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How do I "clone" my 2nd customer?

I recently made my 2nd sale in my new business, and am now trying to find people who are like my 1st two customers. Many of the customer's qualities are searchable and can be "cloned," except for one.

I turns out my customer is a regular customer of my competitors'. I thought I may be able to acquire customers who have never tried anything like my service, but it turns out that the first people I attracted are veterans who are regular users of my competitors' service. They said they would try mine and if they liked it, they would permanently switch over.

My challenge is this: how can I figure out who is using my competitors' service?

In case it helps, I can tell you that my service is a lead generation service, and here is what I know about the customer I am trying to clone: She is a 1 person marketing/sales department at a small company. She provides a service to other businesses. She only works in her local area. She is a regular customer of my competitors', as mentioned. She was tempted to use my product because it does not require a subscription and because it is higher quality than my competitors'.

3 Replies

Ema Chuku
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Ema Chuku Entrepreneur
Designer. Product Developer. Founder @ NuPad
First congrats on the sales aquisitions on the new venture.

As for the cloning, preferably more customers the better for cloning, you are probably best to shoot a brief survey to your current customers. Then add that to a more generalised social media marketing (LinkedIn in your case) to garner more users. Watch what type of users respond, from there you will have a better understanding of their characteristics and what exactly you want to clone.

That said, you probably should refrain from thinking you have a superior product than your competitors (a rare case), instead embrace the idea of creating a value that's different from your competitors.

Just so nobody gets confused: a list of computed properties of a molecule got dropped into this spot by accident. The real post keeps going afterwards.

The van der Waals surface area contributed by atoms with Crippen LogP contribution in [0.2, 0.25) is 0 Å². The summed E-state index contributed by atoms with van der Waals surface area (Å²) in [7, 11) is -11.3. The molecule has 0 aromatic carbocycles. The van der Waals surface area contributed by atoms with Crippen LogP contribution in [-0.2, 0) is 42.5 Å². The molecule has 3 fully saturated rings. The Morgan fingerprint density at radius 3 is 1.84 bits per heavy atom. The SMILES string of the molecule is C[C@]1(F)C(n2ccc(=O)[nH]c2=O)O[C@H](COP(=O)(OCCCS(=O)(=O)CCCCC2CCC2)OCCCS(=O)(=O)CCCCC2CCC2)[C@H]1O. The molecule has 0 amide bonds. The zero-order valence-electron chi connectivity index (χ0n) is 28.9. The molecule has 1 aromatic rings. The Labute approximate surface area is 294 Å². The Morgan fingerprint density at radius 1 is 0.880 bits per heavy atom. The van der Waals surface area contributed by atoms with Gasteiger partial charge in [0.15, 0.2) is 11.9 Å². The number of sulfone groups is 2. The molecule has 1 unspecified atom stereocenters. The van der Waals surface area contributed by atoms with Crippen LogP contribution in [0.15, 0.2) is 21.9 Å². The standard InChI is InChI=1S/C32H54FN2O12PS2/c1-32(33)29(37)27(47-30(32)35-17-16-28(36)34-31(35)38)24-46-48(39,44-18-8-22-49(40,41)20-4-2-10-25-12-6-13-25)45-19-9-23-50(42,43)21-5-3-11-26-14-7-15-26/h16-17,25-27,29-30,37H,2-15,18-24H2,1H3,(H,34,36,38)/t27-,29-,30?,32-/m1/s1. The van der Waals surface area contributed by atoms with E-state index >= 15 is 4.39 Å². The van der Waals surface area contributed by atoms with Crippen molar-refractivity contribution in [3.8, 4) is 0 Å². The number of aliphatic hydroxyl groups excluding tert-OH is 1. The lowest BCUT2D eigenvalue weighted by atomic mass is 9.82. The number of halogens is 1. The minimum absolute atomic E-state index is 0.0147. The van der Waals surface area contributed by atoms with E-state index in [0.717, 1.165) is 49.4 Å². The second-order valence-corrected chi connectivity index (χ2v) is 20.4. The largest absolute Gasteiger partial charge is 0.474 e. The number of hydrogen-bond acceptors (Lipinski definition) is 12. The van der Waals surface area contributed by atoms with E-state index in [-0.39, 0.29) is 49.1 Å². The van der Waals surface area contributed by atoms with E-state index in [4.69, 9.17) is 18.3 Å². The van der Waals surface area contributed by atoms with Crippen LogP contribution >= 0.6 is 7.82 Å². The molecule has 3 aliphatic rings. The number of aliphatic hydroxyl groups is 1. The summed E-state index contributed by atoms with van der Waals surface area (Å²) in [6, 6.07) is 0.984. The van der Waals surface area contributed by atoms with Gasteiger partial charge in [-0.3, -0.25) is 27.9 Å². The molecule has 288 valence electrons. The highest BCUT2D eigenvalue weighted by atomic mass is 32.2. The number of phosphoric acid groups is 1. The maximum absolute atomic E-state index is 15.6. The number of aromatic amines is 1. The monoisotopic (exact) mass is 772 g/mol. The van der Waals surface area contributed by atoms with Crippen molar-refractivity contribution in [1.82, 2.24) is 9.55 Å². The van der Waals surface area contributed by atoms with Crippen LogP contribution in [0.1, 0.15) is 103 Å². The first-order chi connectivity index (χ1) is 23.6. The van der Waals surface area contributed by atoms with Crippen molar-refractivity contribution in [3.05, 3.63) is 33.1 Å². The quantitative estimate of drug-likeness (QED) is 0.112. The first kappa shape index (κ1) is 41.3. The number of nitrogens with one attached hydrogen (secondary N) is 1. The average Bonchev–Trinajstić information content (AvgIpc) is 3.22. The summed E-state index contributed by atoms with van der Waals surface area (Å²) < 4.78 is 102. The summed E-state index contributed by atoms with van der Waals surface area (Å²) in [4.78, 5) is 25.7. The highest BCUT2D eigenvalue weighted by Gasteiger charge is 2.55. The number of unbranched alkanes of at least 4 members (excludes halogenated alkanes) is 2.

Btw, if you are going to rely on social media ads to find out who's using your competitors products, you can try Facebook interesting targeting.



Bob Scheier
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Bob Scheier Advisor
Veteran IT marketing copywriter, IT journalist, community manager
This may be similar to Ema's advice, but have you tried following Twitter hash tags or LinkedIn groups for those using the competitor's product and offering help to those who are dissatisfied? Another thought would be to produce a "lessons learned" book from your first engagement (focusing on vendor-neutral best practices) and promoting it via social media.

Worst option (from what I understand) but maybe something to consider would be buying a list of their customers and targeting them with an email listing the top 3 problems your existing customers had with your competitor and how you do better?

Hope any of this helps!

Bob
Haya Levine
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Haya Levine Entrepreneur
Independent Medical Practice Professional
Bob, is it even possible to buy a list of my competitors' customers? How would I even begin to look in to that?
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